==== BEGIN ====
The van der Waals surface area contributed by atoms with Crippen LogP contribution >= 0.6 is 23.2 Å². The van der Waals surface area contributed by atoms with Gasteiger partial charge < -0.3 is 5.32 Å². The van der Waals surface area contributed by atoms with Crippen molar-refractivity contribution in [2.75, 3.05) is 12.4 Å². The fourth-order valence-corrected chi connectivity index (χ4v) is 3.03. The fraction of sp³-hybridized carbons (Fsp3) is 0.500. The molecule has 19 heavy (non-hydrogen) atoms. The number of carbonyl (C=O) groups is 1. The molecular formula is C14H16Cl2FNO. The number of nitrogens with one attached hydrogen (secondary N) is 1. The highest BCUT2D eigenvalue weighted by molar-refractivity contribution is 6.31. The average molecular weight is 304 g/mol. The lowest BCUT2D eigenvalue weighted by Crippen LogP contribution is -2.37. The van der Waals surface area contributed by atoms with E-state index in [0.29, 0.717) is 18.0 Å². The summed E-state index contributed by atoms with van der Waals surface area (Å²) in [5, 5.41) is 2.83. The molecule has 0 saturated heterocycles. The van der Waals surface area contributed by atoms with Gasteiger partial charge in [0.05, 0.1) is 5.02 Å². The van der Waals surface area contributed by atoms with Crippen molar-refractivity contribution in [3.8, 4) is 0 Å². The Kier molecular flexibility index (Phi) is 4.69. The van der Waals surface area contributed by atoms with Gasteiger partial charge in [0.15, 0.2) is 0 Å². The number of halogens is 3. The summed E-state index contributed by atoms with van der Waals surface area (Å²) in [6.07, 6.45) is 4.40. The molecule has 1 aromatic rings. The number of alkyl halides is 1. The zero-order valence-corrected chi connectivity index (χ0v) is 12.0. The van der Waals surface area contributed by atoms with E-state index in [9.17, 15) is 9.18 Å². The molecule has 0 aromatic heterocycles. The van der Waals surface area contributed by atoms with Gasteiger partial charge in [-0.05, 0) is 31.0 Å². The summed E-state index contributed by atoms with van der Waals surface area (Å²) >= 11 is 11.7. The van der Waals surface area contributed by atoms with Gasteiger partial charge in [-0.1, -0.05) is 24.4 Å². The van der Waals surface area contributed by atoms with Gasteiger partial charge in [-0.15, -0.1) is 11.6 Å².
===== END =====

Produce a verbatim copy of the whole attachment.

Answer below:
The van der Waals surface area contributed by atoms with Crippen LogP contribution >= 0.6 is 23.2 Å². The van der Waals surface area contributed by atoms with Gasteiger partial charge < -0.3 is 5.32 Å². The van der Waals surface area contributed by atoms with Crippen molar-refractivity contribution in [2.75, 3.05) is 12.4 Å². The fourth-order valence-corrected chi connectivity index (χ4v) is 3.03. The fraction of sp³-hybridized carbons (Fsp3) is 0.500. The molecule has 19 heavy (non-hydrogen) atoms. The number of carbonyl (C=O) groups is 1. The molecular formula is C14H16Cl2FNO. The number of nitrogens with one attached hydrogen (secondary N) is 1. The highest BCUT2D eigenvalue weighted by molar-refractivity contribution is 6.31. The average molecular weight is 304 g/mol. The lowest BCUT2D eigenvalue weighted by Crippen LogP contribution is -2.37. The van der Waals surface area contributed by atoms with E-state index in [0.29, 0.717) is 18.0 Å². The summed E-state index contributed by atoms with van der Waals surface area (Å²) in [5, 5.41) is 2.83. The molecule has 0 saturated heterocycles. The van der Waals surface area contributed by atoms with Gasteiger partial charge in [0.05, 0.1) is 5.02 Å². The van der Waals surface area contributed by atoms with Crippen molar-refractivity contribution in [3.8, 4) is 0 Å². The Kier molecular flexibility index (Phi) is 4.69. The van der Waals surface area contributed by atoms with Gasteiger partial charge in [0.15, 0.2) is 0 Å². The number of halogens is 3. The summed E-state index contributed by atoms with van der Waals surface area (Å²) in [6.07, 6.45) is 4.40. The molecule has 1 aromatic rings. The number of alkyl halides is 1. The zero-order valence-corrected chi connectivity index (χ0v) is 12.0. The van der Waals surface area contributed by atoms with E-state index in [9.17, 15) is 9.18 Å². The molecule has 0 aromatic heterocycles. The van der Waals surface area contributed by atoms with Gasteiger partial charge in [-0.05, 0) is 31.0 Å². The summed E-state index contributed by atoms with van der Waals surface area (Å²) >= 11 is 11.7. The van der Waals surface area contributed by atoms with Gasteiger partial charge in [-0.1, -0.05) is 24.4 Å². The van der Waals surface area contributed by atoms with Gasteiger partial charge in [-0.15, -0.1) is 11.6 Å².